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26/09/16: Researchers develop nanosensor for faster E. coli detection

Researchers at Pittsburg State University in Pittsburg, KS, have developed a hybrid nanosensor to detect bacterial e-coli1contamination from E. coli or other pathogens at concentrations as low as one colony-forming unit and to do it more quickly than existing methods.

The nanosensor uses a combination of magnetic relaxation and fluorescence measurements to both detect and quantify broad-spectrum contaminations in samples ranging from aquatic reservoirs to commercially produced food, according to an abstract posted Sept. 4 by the American Chemical Society in its ACS Infectious Diseases.

The method was developed by PSU Chemist Tuhina Banerjee, PSU Assistant Professor of Chemistry Santimukul Santra, and their colleagues Shoukath Sulthana, Tyler Shelby, Blaze Heckert, Jessica Jewell, Kalee Woody, Vida Karimnia and James McAfee.

In lab tests of milk samples, the nanosensor could detect varying concentrations of E. coli O157:H7 in less than an hour, the researchers reported. They also used it to analyze E. coli levels in untreated lake water, which they noted serves as a source of household water in some developing countries.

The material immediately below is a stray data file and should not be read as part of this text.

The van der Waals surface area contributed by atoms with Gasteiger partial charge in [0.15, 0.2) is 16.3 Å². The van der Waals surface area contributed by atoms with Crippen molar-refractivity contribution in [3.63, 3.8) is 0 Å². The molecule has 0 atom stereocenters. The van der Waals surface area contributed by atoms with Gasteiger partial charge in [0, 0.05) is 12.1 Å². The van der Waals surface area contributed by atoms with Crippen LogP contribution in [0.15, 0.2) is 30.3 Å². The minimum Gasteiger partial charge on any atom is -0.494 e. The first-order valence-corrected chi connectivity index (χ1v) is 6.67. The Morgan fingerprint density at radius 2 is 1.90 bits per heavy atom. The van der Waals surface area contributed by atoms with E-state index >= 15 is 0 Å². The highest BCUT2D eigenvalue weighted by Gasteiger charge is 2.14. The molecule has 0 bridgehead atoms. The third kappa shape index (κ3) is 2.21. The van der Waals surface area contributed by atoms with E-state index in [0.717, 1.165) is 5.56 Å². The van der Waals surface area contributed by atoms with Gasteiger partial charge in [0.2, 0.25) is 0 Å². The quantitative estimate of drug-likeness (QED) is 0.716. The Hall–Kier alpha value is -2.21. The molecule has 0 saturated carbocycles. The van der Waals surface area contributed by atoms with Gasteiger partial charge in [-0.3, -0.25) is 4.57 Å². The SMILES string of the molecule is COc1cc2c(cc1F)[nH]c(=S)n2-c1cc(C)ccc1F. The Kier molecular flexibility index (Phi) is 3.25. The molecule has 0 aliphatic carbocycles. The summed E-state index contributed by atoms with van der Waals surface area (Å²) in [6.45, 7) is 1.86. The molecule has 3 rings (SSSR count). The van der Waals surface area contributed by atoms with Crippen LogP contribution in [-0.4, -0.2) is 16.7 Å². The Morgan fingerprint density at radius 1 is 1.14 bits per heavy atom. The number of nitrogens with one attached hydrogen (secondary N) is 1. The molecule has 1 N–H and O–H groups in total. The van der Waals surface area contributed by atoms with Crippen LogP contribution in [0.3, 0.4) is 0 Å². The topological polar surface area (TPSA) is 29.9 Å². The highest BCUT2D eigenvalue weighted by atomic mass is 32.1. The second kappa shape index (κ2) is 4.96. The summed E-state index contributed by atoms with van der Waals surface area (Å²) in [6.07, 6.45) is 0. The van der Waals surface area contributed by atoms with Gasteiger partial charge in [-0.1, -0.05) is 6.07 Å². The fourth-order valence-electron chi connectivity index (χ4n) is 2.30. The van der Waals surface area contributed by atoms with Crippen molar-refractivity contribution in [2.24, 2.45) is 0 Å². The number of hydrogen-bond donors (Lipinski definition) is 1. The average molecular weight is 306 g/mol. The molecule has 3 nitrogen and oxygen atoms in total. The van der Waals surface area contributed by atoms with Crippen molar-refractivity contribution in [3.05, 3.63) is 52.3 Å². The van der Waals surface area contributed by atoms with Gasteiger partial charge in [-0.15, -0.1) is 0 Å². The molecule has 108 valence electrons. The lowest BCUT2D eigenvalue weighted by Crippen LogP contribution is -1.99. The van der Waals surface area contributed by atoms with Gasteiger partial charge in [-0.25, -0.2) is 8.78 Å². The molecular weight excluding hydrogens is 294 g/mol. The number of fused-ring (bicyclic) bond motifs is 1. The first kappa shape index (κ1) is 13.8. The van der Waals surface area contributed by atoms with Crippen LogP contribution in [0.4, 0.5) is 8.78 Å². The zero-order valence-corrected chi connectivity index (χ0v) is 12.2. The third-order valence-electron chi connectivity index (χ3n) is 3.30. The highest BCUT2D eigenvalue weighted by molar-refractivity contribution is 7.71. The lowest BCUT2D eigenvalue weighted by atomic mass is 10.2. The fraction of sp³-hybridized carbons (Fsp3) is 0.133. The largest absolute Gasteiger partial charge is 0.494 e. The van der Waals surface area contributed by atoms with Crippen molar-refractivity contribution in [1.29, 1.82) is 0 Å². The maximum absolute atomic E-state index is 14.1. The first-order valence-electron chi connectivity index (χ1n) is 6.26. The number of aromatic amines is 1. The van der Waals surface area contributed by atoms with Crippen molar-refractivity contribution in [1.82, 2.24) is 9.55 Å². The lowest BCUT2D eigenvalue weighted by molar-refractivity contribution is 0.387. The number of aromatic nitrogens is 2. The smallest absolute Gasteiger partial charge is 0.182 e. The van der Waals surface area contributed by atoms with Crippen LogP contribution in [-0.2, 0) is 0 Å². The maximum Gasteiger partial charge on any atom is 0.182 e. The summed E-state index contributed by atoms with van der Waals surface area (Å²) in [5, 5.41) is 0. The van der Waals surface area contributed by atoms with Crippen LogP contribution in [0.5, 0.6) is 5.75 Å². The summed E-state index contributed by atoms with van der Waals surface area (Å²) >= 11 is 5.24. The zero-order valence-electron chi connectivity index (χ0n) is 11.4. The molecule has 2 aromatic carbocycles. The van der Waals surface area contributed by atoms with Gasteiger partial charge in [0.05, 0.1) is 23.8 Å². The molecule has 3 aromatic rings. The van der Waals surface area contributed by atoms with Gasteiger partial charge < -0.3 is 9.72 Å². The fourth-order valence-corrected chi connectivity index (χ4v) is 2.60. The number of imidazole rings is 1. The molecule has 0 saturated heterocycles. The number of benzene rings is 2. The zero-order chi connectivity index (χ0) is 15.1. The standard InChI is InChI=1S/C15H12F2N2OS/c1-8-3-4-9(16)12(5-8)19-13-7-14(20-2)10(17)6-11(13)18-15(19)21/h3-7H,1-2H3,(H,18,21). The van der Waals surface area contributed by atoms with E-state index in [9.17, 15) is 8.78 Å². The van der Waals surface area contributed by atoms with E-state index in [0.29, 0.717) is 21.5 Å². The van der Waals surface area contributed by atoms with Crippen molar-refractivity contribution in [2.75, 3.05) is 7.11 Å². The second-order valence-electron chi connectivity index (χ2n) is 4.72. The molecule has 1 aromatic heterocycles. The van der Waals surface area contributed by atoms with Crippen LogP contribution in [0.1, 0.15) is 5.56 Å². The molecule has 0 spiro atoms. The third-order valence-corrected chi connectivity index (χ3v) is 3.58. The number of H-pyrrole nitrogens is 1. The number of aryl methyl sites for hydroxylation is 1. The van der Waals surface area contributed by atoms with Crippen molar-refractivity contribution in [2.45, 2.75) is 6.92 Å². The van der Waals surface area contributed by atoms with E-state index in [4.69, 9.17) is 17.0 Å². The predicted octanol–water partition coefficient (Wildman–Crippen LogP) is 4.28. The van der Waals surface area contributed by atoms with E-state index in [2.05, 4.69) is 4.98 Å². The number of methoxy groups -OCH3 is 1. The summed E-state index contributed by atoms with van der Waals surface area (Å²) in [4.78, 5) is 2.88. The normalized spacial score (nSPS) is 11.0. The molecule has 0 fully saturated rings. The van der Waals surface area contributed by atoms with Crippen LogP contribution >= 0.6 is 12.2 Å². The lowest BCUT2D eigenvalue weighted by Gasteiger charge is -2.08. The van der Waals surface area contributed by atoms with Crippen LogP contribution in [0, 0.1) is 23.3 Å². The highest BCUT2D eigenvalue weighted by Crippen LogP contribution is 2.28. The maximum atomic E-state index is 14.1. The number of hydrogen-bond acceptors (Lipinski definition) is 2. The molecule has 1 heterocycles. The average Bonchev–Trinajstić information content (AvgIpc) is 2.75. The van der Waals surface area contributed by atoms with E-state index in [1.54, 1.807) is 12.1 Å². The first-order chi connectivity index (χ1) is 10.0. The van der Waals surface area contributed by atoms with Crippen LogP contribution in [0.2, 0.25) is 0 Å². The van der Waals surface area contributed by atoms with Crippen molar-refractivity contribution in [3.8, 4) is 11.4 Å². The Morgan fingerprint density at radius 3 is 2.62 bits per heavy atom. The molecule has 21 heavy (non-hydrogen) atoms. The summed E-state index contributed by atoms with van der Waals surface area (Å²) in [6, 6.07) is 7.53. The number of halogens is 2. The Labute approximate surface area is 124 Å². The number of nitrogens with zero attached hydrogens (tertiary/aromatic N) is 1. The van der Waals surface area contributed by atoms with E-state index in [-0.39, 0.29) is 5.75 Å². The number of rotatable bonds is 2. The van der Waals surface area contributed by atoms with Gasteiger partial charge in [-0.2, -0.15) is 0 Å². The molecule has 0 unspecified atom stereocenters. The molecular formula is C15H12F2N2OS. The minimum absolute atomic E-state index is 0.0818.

In addition, the researchers said that the device could be customized to detect a wide range of pathogens other than E. coli.

While conventional bacterial detection methods such as polymerase chain reaction (PCR), enzyme-linked immunosorbent assay (ELISA) and fluorescent immunoassays are useful, they require sophisticated instruments and extensive sample preparation and have long readout times, the research report said.

Commonly used methods to test food for microbes can take up to 24 hours to get results, which is often too slow to catch tainted products before they reach the consumer. Magnetic resonance can detect very low levels of bacteria, but it isn’t as effective when pathogens are at higher concentrations. Fluorescence is the opposite, which is why the PSU researchers wanted to combine the two techniques.

E. coli O157:H7 “presents a serious threat to human health and sanitation and is a leading cause in many food- and waterborne ailments,” the researchers stated. With a simpler and more sensitive diagnostic technique, its presence in food or water might be more quickly detected and potential illnesses averted.